As Ghana looks for ways to solve the power shortage problem that is damaging the national economy and disrupting the daily lives of its citizens, it is important to step back and ask whether the underlying causes of the problem have been clearly identified.
Without undergoing that important analytical exercise, there can be no guarantee that any solutions found will be long-lasting. Surely, no one wants a temporary fix that might cause the country to endure a similar or worse crisis a year or two from now.
For more than two decades, Ghana has made various attempts to reform its electricity sector to improve power supply in the country. The results have been mixed, with the quality of electricity supply in Ghana actually getting progressively worse over that period.
For that reason, it is worth asking why despite spending enormous amounts of money, time and other resources to fix the problem, no improvements have been made.
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I grew up in Ghana, but have worked in various capacities in the US electricity industry for almost two decades. During the past 10 years, I have held different functional roles in the competitive electricity sector, working closely with regulators, grid operators, regulated electric utility companies and other market participants.
Those professional experiences, combined with my academic training, have given me a comprehensive understanding of how the industry works. Having also followed developments in Ghana’s electricity sector for much of that time, I have a good understanding of the main causal factors of the crisis. I am currently writing a book to discuss some of the policy mistakes and other socio-cultural problems that, in my view, have created the dysfunction in Ghana’s electricity sector.
Demand for electricity in Ghana is expected to grow in the coming years so naturally, additional generation capacity will be needed. However, with nearly 3,000 megawatts of installed generation capacity, Ghana has enough capacity to comfortably meet current demand. Lack of fuel is the main issue.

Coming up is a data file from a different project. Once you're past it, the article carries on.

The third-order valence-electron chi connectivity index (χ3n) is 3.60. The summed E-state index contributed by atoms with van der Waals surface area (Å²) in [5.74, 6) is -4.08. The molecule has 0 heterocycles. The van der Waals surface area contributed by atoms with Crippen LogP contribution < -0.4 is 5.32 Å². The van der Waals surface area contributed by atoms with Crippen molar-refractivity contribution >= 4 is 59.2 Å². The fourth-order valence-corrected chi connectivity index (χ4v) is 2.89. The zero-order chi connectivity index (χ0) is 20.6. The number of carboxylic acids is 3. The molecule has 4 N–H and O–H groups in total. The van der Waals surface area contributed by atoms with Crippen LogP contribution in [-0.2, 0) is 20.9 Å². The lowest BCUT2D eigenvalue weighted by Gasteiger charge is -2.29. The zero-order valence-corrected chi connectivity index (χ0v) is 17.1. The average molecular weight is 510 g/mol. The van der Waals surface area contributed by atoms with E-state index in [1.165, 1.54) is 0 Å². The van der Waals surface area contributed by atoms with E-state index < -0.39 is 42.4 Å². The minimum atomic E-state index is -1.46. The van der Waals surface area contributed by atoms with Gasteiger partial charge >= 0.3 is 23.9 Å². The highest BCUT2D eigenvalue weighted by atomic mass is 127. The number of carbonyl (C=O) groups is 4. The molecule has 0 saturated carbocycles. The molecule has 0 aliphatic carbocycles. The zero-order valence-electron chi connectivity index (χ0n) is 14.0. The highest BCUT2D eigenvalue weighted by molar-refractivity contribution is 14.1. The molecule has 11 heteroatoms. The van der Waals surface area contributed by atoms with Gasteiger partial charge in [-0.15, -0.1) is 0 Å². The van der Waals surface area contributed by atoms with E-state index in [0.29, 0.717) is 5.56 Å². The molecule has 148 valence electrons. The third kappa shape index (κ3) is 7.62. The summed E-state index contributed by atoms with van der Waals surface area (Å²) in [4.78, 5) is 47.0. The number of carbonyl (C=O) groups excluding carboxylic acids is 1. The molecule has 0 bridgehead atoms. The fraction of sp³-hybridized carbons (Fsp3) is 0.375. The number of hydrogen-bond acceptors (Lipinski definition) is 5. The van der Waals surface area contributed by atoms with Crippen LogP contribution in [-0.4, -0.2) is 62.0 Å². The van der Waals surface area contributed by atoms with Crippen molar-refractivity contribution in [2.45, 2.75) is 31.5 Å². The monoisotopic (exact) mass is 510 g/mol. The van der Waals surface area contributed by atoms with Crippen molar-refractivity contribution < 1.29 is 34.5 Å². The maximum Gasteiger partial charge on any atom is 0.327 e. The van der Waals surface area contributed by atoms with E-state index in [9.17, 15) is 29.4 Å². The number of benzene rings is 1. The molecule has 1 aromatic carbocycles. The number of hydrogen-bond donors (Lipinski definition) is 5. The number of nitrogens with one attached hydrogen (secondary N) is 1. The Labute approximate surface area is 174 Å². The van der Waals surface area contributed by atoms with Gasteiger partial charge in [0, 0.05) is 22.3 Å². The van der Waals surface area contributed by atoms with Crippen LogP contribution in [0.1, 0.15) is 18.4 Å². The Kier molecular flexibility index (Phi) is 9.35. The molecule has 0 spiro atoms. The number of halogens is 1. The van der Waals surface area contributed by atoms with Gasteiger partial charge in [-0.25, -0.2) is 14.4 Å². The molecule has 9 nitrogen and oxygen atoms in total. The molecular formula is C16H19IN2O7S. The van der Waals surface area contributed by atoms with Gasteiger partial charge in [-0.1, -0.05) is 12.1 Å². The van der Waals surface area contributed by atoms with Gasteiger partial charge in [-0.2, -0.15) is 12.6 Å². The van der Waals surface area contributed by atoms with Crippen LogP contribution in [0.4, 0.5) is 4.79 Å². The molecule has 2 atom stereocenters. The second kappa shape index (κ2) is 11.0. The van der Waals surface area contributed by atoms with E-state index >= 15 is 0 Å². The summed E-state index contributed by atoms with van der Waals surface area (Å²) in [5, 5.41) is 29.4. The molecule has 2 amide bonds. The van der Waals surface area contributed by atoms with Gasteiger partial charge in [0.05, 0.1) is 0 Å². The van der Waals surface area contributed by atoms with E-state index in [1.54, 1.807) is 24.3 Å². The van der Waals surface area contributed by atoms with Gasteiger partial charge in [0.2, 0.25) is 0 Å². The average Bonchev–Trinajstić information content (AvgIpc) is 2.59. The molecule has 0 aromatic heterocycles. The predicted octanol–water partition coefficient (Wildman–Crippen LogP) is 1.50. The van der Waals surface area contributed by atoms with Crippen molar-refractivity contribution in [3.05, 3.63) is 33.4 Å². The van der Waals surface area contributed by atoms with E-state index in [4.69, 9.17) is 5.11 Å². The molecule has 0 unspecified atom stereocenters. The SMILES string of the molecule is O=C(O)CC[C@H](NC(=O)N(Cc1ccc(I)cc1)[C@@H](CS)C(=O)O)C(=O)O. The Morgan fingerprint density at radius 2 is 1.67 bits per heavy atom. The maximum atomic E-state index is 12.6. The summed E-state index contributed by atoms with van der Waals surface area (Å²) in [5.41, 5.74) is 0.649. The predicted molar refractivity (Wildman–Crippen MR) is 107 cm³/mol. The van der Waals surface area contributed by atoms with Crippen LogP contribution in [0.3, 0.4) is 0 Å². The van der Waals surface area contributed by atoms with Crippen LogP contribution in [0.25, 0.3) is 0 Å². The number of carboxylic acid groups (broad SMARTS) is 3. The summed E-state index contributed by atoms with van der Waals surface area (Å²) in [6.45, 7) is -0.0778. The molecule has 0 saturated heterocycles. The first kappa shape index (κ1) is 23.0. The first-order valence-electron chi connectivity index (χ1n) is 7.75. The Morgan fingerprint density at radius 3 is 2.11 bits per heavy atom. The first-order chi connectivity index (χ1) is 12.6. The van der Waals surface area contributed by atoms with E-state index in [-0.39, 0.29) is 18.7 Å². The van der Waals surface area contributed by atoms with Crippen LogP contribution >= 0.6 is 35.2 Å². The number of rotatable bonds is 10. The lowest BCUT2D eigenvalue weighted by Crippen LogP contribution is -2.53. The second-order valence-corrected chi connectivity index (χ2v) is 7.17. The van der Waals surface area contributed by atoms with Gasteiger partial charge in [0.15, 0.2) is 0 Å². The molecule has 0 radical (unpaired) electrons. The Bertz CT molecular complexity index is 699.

A major problem with Ghana’s electricity sector is that it is too fragmented; the coordination required to ensure effective operation of a national electricity grid is absent. The entire country should not be plunged into darkness simply because the rains haven’t fallen, or there are no pipelines to deliver natural gas. Ghana should have a more diversified fuel mix so that the lights can be kept on at all times.
Building, operating and maintaining a national electricity grid is a highly capital-intensive enterprise that should ideally be entrusted to a large, vertically-integrated entity with significant economy of scale benefits.
That is why the US adopted this approach and relied on it for almost a century before the industry was deregulated. It is a good model for Ghana to follow. The Electricity Supply Board of Ireland, which conducted a review of Ghana’s electricity sector in the mid-1980s, reportedly recommended a merger of VRA and ECG to create a vertically integrated entity, but the idea was shelved.
Instead, Ghana chose to unbundle the generation sector and open it up to competition. The goal was to attract private investors who would compete with VRA to build up the country’s generation capacity. That model, in my view, is simply inappropriate for a small, developing country like Ghana. It is highly complex, hence difficult to manage and regulate.
Ghana does not have the necessary regulatory capacity, and other elements required for a competitive electricity market to work, such as well-functioning financial and energy markets, are not available. Therefore, it does not make sense for Ghana to adopt such a complex model when a simpler one exists.
There are seemingly too many people in Ghana who view electricity as something that government must provide, without much consideration for where the required funding comes from. Ghana is a country with a narrow tax base and, unfortunately, a weak system of tax collection. Even in a perfect world without the corruption and waste that have always been part of the Ghanaian landscape, the government would still realistically not have enough money left to build and operate a national electricity grid, after taking care of core responsibilities like education, healthcare, public safety and national defense.